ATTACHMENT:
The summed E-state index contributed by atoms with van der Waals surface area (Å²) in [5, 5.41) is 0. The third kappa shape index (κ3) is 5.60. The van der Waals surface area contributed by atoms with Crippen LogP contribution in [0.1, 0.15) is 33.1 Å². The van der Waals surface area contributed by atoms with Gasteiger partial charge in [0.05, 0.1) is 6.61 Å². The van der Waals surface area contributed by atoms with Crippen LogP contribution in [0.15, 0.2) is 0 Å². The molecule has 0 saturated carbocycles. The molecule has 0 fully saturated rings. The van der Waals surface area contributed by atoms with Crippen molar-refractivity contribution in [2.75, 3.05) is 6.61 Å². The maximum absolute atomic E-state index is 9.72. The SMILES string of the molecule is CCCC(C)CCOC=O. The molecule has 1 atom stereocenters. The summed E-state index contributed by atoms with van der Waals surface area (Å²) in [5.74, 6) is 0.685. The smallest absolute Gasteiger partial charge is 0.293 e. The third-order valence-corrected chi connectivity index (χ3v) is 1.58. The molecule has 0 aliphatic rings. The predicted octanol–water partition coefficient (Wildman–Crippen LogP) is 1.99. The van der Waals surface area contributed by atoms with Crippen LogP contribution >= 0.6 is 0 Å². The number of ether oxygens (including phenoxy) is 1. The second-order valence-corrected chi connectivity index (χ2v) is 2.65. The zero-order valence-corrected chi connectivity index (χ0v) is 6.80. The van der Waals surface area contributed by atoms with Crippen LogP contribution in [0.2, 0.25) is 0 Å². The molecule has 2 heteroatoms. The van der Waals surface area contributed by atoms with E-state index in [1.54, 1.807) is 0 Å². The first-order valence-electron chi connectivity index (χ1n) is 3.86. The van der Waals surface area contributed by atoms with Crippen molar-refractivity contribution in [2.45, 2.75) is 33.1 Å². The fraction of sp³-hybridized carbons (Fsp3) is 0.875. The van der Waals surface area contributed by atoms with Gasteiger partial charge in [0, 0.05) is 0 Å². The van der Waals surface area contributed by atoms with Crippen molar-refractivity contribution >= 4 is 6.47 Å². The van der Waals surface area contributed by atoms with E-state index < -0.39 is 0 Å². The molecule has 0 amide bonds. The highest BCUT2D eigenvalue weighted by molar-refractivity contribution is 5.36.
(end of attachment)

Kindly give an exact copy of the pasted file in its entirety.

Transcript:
The summed E-state index contributed by atoms with van der Waals surface area (Å²) in [5, 5.41) is 0. The third kappa shape index (κ3) is 5.60. The van der Waals surface area contributed by atoms with Crippen LogP contribution in [0.1, 0.15) is 33.1 Å². The van der Waals surface area contributed by atoms with Gasteiger partial charge in [0.05, 0.1) is 6.61 Å². The van der Waals surface area contributed by atoms with Crippen LogP contribution in [0.15, 0.2) is 0 Å². The molecule has 0 saturated carbocycles. The molecule has 0 fully saturated rings. The van der Waals surface area contributed by atoms with Crippen molar-refractivity contribution in [2.75, 3.05) is 6.61 Å². The maximum absolute atomic E-state index is 9.72. The SMILES string of the molecule is CCCC(C)CCOC=O. The molecule has 1 atom stereocenters. The summed E-state index contributed by atoms with van der Waals surface area (Å²) in [5.74, 6) is 0.685. The smallest absolute Gasteiger partial charge is 0.293 e. The third-order valence-corrected chi connectivity index (χ3v) is 1.58. The molecule has 0 aliphatic rings. The predicted octanol–water partition coefficient (Wildman–Crippen LogP) is 1.99. The van der Waals surface area contributed by atoms with Crippen LogP contribution >= 0.6 is 0 Å². The number of ether oxygens (including phenoxy) is 1. The second-order valence-corrected chi connectivity index (χ2v) is 2.65. The zero-order valence-corrected chi connectivity index (χ0v) is 6.80. The van der Waals surface area contributed by atoms with Crippen LogP contribution in [0.2, 0.25) is 0 Å². The molecule has 2 heteroatoms. The van der Waals surface area contributed by atoms with E-state index in [1.54, 1.807) is 0 Å². The first-order valence-electron chi connectivity index (χ1n) is 3.86. The van der Waals surface area contributed by atoms with Crippen molar-refractivity contribution in [2.45, 2.75) is 33.1 Å². The fraction of sp³-hybridized carbons (Fsp3) is 0.875. The van der Waals surface area contributed by atoms with Gasteiger partial charge in [0, 0.05) is 0 Å². The van der Waals surface area contributed by atoms with Crippen molar-refractivity contribution >= 4 is 6.47 Å². The van der Waals surface area contributed by atoms with E-state index < -0.39 is 0 Å². The molecule has 0 amide bonds. The highest BCUT2D eigenvalue weighted by molar-refractivity contribution is 5.36.